Don't be a Victim of Crass Consumerism

Since 2014-01-06

By Sheikh Salman al-Oadah

The American ambassador was called upon to preside over the grand opening of a McDonald’s branch in the country where he was stationed. He arrived that the event wearing a baseball cap with the golden arches emblazoned across the front.

He was surprised when a young man came up to him carrying a similar baseball cap, and asked: “Are you the ambassador?” When he replied in the affirmative, the young man asked him to autograph his baseball cap.

This request pleased the ambassador, and he said: “This is the first time anyone has asked for my autograph.”

The young man said: “But your job is awesome. You get to go around the world opening McDonald’s restaurants as their official ambassador.”

The ambassador was taken aback. He said: “I am the ambassador of the United States, not the ambassador of McDonald’s.”

The young man’s face fell in disappointment. When the ambassador asked him if he still wanted his autograph, he took back the hat, said “no” and walked off.

An affluent European once decided to take his young son to a poor person’s home, so he could appreciate the great blessings he had. The man took his son to a rural farm and brought him inside the poor farmer’s house. Then he said in a self-satisfied voice: “What do you see?”

The boy replied: “It is so sad. We only have one dog and they have four. We have one bath and they have a all of these flowing canals. Our yard is only so many meters across, and they have all this wide open ground. Thank you father, you have shown me how poor we are”

Consumption instills selfish values, while giving cultivates selflessness and consideration for others. Look how Allah praises the people of Madinah:

But those who before them, had homes (in Medina) and had adopted the Faith,- show their affection to such as came to them for refuge, and entertain no desire in their hearts for things given to the (latter), but give them preference over themselves, even though they were in poverty themselves. And those saved from the covetousness of their own souls,- they are the ones that achieve prosperity. [Sūrah al-Hashr: 9]

Those who want to sell you something unimportant need to convince you that it will either improve your self-image or how others see you. They need to convince you that it will make you more impressive.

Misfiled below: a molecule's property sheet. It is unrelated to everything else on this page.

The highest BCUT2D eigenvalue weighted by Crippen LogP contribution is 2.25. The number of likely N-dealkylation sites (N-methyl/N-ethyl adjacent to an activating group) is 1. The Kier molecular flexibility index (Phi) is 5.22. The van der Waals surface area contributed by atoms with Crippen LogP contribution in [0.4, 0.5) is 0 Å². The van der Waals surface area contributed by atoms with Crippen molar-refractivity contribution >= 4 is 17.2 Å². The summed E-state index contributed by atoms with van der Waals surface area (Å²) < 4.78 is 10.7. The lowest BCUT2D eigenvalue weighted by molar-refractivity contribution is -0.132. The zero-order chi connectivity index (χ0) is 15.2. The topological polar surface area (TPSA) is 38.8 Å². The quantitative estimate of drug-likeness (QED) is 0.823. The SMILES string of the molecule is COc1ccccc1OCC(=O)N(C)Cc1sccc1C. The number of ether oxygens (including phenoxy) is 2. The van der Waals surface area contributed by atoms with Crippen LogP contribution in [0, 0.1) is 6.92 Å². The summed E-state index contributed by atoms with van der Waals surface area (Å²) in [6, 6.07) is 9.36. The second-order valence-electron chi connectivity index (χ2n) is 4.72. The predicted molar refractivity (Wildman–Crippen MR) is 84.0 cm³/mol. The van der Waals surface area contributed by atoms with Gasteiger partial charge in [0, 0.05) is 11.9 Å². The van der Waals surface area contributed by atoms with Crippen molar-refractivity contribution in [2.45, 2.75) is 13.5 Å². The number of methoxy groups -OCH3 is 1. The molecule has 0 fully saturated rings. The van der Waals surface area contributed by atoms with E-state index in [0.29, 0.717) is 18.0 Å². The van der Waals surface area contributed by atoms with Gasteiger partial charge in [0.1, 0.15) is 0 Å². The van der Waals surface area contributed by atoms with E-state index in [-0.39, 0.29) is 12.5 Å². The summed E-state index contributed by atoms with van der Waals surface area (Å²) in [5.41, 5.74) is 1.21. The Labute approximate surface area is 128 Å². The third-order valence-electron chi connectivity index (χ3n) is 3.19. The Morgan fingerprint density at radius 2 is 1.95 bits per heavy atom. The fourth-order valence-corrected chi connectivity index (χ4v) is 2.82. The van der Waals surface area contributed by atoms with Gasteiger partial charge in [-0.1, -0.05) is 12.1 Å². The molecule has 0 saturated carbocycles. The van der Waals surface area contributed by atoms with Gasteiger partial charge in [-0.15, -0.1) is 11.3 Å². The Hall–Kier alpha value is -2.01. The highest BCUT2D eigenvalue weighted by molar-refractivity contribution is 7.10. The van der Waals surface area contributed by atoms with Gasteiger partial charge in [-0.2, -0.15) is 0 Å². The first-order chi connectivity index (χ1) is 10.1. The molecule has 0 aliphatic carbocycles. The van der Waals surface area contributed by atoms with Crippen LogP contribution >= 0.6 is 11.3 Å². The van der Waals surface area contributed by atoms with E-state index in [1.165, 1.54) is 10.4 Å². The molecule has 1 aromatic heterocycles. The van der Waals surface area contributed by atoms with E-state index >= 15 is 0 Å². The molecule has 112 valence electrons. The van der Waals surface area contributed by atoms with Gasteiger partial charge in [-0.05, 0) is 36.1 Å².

This is why giving up material possessions for Allah’s sake liberates your spirit. The less you engage in consumption and acquisition, the more capable you become of self-actualization and personal growth. You become a more compassionate and understanding human being. You develop your inner skills instead of chasing after external validation. Your life becomes brighter and happier.

Possession gives us a false sense of security. Power does the same thing. Ownership does not add anything to who we are. This is equally true for real estate, bank balances, and corporate shares. So quickly you can become separated from such things. Kinds and tyrants have been stripped of their palaces and have had their bank accounts frozen. Even the clothes we wear gets discarded sooner r later. None of our possessions are ever really a part of us.

When the moral and ethical dimensions of life become marginalized, that is when people turn to conspicuous consumption to distinguish themselves, like luxury cars, expensive cell phones, and designer clothes.

A person’s needs tell you something about who that person really is. As for accessories, they speak about other people’s wants and expectations, how people are judged in public. These thing actually obscure our true identities.

You should not let other people’s wants and expectations distract you from what you really want for yourself.

The things we truly possess are things which make us more humble. No one grows vain on account of the genuine faith they have in their hearts, nor on account of their good manners. The same goes for beneficial and true knowledge. False possession, on the other hand, makes people boastful and conceited.

Today’s most technologically advanced consumer goods will be looked upon as ancient artifacts five years from now. Sony releases a particular model for only 90 days before introducing on the market a better one with more features. In the future, this frequency will be reduced to a mere 18 days.

Industries are intent on making their products old as quickly as possible. They induce people to view their older production as inadequate in order to encourage them to buy the latest thing.

The amazing devices that appear in today’s science fiction films are tomorrow’s everyday consumer goods. Google is coming up with glasses which will including applications like facial recognition, saving people the time and bother of having to get to know one another. Smart books are coming to the market that can sense your reading rate slowing down and offer you synonyms and definitions for difficult words.

With seventeen patents being secured every second (104 new inventions a day), we will go on panting after everything that is new. We are in danger of losing ourselves in all of this consumerism.

Source: Islam Today

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